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J Sports Sci. 2008 Jun;26(8):825-33. doi: 10.1080/02640410801942122.

The physical demands of elite English rugby union.

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Sport and Exercise Science Research Group, School for Health, University of Bath, Bath, UK.


The aim of this study was to assess the physical demands of elite English rugby union match-play. Player movements were captured by five distributed video cameras and then reconstructed on a two-dimensional plane representing the pitch. Movements based on speeds were categorized as standing, walking, jogging, and medium-intensity running (low-intensity activity), and high-intensity running, sprinting, and static exertion (scrummaging, rucking, mauling, and tackling) (high-intensity activity). Position groups were defined as forwards (tight and loose) and backs (inside and outside). Backs travelled more total distance than forwards (6127 m, s=724 vs. 5581 m, s=692; P<0.05) and greater distances in walking (2351 m, s=287 vs. 1928 m, s=2342; P<0.001) and high-intensity running (448 m, s=149 vs. 298 m, s=107; P<0.05). Forwards performed more high-intensity activity than backs (9:09 min:s, s=1:39 vs. 3:04 min:s, s=1:01; P<0.001), which was attributable to more time spent in static exertion (7:56 min:s, s=1:56 vs. 1:18 min:s, s=0:30; P<0.001), although backs spent more time in high-intensity running (0:52 min:s, s=0:19 vs. 1:19 min:s, s=0:26; P=0.004). Players travelled a greater distance in the first 10 min compared with 50-60 and 70-80 min, but there was no difference in the amount of high-intensity activity performed during consecutive 10-min periods during match-play. These results show the differing physical demands between forwards and backs with no evident deterioration in high-intensity activity performed during match-play.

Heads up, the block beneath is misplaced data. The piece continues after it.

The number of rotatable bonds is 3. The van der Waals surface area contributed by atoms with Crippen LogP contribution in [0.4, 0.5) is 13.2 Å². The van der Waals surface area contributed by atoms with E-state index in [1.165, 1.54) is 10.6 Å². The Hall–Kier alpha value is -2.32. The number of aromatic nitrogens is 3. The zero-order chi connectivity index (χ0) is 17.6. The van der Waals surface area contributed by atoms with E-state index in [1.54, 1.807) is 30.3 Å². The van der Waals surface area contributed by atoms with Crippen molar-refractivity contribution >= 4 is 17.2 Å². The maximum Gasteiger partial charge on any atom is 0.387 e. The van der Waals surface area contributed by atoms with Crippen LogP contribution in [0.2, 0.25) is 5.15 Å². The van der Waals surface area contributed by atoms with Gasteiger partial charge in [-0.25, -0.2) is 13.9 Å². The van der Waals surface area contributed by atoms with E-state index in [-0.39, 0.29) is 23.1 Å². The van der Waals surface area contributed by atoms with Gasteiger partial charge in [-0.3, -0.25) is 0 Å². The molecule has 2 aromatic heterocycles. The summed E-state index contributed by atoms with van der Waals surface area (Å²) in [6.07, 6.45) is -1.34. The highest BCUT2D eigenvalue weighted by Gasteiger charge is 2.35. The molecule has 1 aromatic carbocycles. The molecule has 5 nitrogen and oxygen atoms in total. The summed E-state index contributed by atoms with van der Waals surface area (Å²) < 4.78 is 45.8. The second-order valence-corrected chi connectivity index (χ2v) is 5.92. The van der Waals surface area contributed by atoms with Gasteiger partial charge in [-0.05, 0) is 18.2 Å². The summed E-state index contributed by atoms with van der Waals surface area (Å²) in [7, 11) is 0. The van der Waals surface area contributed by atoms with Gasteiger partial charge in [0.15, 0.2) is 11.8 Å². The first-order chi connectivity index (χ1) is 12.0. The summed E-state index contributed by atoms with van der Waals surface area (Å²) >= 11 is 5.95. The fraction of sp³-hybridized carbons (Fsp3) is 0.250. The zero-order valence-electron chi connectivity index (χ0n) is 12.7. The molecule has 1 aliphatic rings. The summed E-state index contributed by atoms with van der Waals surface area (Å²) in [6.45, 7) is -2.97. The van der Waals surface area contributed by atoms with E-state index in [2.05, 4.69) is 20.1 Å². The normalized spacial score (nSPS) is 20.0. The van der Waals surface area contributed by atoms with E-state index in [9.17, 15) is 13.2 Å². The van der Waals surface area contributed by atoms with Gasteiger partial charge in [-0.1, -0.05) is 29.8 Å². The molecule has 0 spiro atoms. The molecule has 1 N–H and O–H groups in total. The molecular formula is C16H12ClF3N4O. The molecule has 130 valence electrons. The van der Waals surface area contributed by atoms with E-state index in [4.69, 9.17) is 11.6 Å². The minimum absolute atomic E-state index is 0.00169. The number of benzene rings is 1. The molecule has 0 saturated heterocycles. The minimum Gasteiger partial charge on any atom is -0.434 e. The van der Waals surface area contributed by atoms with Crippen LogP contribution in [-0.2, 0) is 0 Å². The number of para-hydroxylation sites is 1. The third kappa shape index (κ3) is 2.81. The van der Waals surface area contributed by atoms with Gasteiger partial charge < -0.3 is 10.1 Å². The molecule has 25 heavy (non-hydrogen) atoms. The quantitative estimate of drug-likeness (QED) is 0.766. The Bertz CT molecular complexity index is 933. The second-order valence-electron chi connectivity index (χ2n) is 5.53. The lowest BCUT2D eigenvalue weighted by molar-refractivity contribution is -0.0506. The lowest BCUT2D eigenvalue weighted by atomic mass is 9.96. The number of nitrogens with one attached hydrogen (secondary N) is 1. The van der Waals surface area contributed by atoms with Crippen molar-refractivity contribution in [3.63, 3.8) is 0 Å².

[Indexed for MEDLINE]

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